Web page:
Would you like to make your views known to the planners?

If you feel ready to make your views known to the planners, you can do so by posting a comment on the council’s website.

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Deadline for Loxley township comments is extended to 24th July

Deadline for Loxley township comments is extended to 24th July

GOOD NEWS: you now have more time to make your views known about the proposed new township in the heart of the Loxley valley.

You have until Friday 24th July to read the hundreds of pages of documentation and to make your views known to Sheffield City Council planners.

The council has now posted new notification notices around the valley.

We urged them to do this because we were extremely concerned that the original notification period was too short.

We wrote to the council saying that the original notification period did not meet legal requirements.

What are the legal requirements for a major development application?

The application for up to 300 homes on the old Hepworth refractory site is an application for major development.

This means the following legal stipulations apply:

  • The application must be accompanied by a Design and Access Statement (DAS). This must be submitted to the planning authority before the planning application can be validated and registered.
  • In this case, the application is accompanied by an Environmental Statement. This means people need more time to assess the documentation. So the ‘consulation period’ goes up from 21 days to 30 days.

The application from Patrick Properties was validated and registered before the DAS was submitted. The DAS appeared on the council website on 3rd June.

But the same website records the validation date as 23rd April.

The consultation period was also too short – 21 days rather than the 30 days for an application with an Environmental Statement.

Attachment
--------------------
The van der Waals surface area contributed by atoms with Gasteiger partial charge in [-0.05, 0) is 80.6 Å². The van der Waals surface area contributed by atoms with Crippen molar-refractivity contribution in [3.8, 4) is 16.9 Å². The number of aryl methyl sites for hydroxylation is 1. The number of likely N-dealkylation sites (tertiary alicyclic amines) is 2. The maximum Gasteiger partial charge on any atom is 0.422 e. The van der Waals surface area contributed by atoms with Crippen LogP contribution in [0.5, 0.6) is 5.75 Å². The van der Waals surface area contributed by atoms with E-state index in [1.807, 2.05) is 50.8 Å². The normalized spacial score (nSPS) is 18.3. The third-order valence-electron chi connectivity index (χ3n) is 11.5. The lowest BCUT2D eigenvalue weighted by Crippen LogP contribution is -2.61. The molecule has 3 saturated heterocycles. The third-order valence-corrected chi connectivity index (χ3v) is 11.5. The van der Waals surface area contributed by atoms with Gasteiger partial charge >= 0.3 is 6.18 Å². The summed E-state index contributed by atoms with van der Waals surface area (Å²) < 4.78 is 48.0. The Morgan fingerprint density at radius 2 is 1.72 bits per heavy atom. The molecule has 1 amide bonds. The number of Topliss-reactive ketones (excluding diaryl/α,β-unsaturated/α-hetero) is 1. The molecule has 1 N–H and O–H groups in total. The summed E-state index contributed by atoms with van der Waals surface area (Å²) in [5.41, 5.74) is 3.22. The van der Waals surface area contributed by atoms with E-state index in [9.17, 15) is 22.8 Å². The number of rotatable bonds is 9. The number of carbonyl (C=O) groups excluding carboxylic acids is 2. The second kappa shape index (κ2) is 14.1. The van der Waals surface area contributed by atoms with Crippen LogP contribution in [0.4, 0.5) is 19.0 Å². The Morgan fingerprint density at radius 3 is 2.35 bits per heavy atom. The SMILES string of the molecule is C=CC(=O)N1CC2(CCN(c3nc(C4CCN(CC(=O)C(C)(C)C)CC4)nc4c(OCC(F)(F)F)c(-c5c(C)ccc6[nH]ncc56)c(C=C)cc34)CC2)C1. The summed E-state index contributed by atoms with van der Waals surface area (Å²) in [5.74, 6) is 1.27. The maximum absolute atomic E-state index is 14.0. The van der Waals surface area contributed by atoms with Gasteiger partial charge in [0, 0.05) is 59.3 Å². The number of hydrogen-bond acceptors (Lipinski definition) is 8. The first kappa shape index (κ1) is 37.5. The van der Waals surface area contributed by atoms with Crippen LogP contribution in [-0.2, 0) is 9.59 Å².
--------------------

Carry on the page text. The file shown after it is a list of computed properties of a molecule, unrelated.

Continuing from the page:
We are pleased and relieved that the deadline has been extended.

The local community now have the time we need to properly assess the huge volume of documentation.

This includes a vitally important Ecology Report that was posted just four days ago on 22nd June.

How to make your views known

Any concerned person has the right to submit views to the planning department up to the date of the final decision, (i.e. the eventual meeting of the Planning and Highways Committee).

But your views will carry most weight if they reach the planning officer before the end of the new consultation period.

This is the date we refer to above, i.e. it ends on Friday 24th July.

Submission by this date means the planning officer must consider your views before preparing the report that they will submit to councillors.

If you have already submitted your views, you do have the right to post additional comments after reading the new documentation.

You can submit your views by posting them on the city council ‘planning portal’:

Many of you have told us that you have struggled to connect to the planning portal despite repeated attempts.

In this case, you also have the right to submit your comments by email, quoting planning application reference number 20/01301/OUT

This is the email address for comments: planningapps@sheffield.gov.uk

If you continue to have difficulties submitting your views, please let us know.

However you decide to do it, please do make your views known. Every local opinion counts!

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Rivelin Valley Conservation Group urges planners to reject the Loxley valley township

Rivelin Valley Conservation Group urges planners to reject the Loxley valley township